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Challenging patriarchy and other power relations

Feminists lift their sights to capitalism, racism and militarism. Cynthia Cockburn reports from the Feminism in London conference on devising whole-istic feminist strategies of resistance.

The last five years have seen an impressive resurgence of feminist activism in the UK. The London Feminist Network, UK Feminista, Black Feminists, Feminist Fightback, Radfem, Object, the Feminist Library, the F-word - these are a significant presence on the Web, involved in a load of practical campaigns, organizing discussions and staging a presence on the street.

These feminists are mainly below the age of thirty, many of them born since the fall of the Berlin Wall. They're reacting in shock at finding the 'equality' and 'liberation' put about as the birthright of the 21st century woman are little more than a travesty, that the reality dominating their lives is in-your-face patriarchal misogyny in an environment of neoliberal capitalism, more exploitative and greedy year on year. But feminists of this generation know full well that women's rebellion isn't something new. They are aware of regenerating a movement that was set back for a while during the nineties and noughties, the Second Wave feminism of their mothers and grandmothers.

Victoria Showunmi, Betiel Baraka and Sarah Mathewson in a plenary session at the Feminism in London conference 2013. Credit: Cynthia Cockburn

The latest in what has become a more-or-less annual sequence of mass gatherings since 2008, Feminism in London 2013, took place at the Institute of Education on 26th October and drew 750 participants. This conference was notable (in my perception - others might see it differently) for a larger than usual presence, alongside the young majority, of women in their middle and older years. And, whether as cause or effect is not quite clear, the feminist concerns and analyses presented and discussed this year seemed broader and deeper too.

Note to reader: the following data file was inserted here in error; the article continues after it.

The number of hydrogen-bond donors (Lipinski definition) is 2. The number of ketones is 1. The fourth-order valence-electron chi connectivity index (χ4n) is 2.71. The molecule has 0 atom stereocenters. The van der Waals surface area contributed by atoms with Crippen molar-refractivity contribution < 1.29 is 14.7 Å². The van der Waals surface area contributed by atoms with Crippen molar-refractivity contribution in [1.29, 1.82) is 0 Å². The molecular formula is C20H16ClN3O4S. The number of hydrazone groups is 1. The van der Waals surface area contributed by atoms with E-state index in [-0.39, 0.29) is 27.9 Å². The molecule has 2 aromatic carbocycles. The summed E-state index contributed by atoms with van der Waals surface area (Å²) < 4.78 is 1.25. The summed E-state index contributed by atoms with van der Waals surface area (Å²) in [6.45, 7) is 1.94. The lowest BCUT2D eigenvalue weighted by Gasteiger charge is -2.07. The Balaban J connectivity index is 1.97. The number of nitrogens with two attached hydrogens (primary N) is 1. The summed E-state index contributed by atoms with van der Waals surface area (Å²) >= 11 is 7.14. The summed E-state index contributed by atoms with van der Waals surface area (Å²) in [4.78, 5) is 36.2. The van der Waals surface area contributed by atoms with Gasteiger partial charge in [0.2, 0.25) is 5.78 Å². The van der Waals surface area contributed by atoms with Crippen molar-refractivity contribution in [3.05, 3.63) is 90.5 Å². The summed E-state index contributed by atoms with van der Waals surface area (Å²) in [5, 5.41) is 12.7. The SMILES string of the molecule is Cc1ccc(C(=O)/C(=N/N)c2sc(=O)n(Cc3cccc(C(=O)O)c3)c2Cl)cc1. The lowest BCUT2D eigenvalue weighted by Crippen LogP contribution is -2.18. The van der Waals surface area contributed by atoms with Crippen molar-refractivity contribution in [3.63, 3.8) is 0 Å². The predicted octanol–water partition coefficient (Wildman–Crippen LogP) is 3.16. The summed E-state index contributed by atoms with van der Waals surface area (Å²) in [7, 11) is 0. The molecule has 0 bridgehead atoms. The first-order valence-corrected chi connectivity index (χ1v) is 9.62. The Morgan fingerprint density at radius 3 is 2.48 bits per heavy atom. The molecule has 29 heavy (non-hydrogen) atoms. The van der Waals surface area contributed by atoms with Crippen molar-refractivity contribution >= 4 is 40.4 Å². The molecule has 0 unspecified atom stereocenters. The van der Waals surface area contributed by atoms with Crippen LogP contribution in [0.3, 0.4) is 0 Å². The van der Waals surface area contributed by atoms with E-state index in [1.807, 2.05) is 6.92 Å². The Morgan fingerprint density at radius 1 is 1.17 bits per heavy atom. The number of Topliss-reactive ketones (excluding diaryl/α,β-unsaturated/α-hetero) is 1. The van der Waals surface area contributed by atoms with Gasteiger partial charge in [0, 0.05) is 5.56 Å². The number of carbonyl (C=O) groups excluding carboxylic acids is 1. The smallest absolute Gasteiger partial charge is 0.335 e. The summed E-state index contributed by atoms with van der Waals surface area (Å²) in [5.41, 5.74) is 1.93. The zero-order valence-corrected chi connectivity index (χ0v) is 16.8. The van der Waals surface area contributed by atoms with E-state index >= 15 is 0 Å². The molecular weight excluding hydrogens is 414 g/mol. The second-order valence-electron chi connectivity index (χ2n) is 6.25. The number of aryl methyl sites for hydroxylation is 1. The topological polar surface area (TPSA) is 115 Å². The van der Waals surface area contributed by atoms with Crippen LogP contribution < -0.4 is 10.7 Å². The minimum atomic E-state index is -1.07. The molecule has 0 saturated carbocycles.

It was not that women's anger against male violence and the objectification and exploitation of women as commodities, a totally necessary rage that has fired up earlier conferences in this series, was lacking this time. Far from it. Sarah Mathewson and Betiel Baraki from Object spoke of the campaign against The Sun's Page 3 and men's magazines. There were sessions on 'choice', on trafficking, pornography, female genital mutilation and labiaplasty. Shabina Begum spoke movingly of acid aggression, showing a disturbing video. But there was also a greater willingness this year to tangle with the other stuff that fills the daily news channels: militarism, militarization and war; austerity, privatisation and welfare cuts; the threatening creep of religious authoritarianism.

One workshop, on antimilitarist feminism, was organised by Rebecca Johnson, of Acronym and  Women in Black. Another workshop, that I was myself involved in staging, took a head-on approach to 'power' with the explicit aim of extending the range of feminist analysis to concerns that are characteristic of the left, of socialism, and of movements against imperialism, nationalism and racism. The title we gave it, hardly a head-turner you'd think, was Challenging Linked Systems of Power: Towards a Whole-istic Feminism. Yet the session proved attractive, with more than 160 women signing up for it.

Laura Schwartz and others strategizing for a 'whole-istic feminism'. Credit: Cynthia Cockburn

We were facilitated by Brigitte Lechner, and beside me on the platform, to give brief introductions on the theme, were Pragna Patel of Southall Black Sisters, Jenny Nelson of Red Pepper magazine, and Ece Kocabicak of Manchester and Istanbul, who is active in the Socialist Feminist Collective of Turkey. The room was organized into sixteen tables with ten participants at each, and most of the time was devoted to small group discussions around these tables, focused on individual women's experiences of being at the wrong end of power relations, and on devising collective feminist strategies of resistance.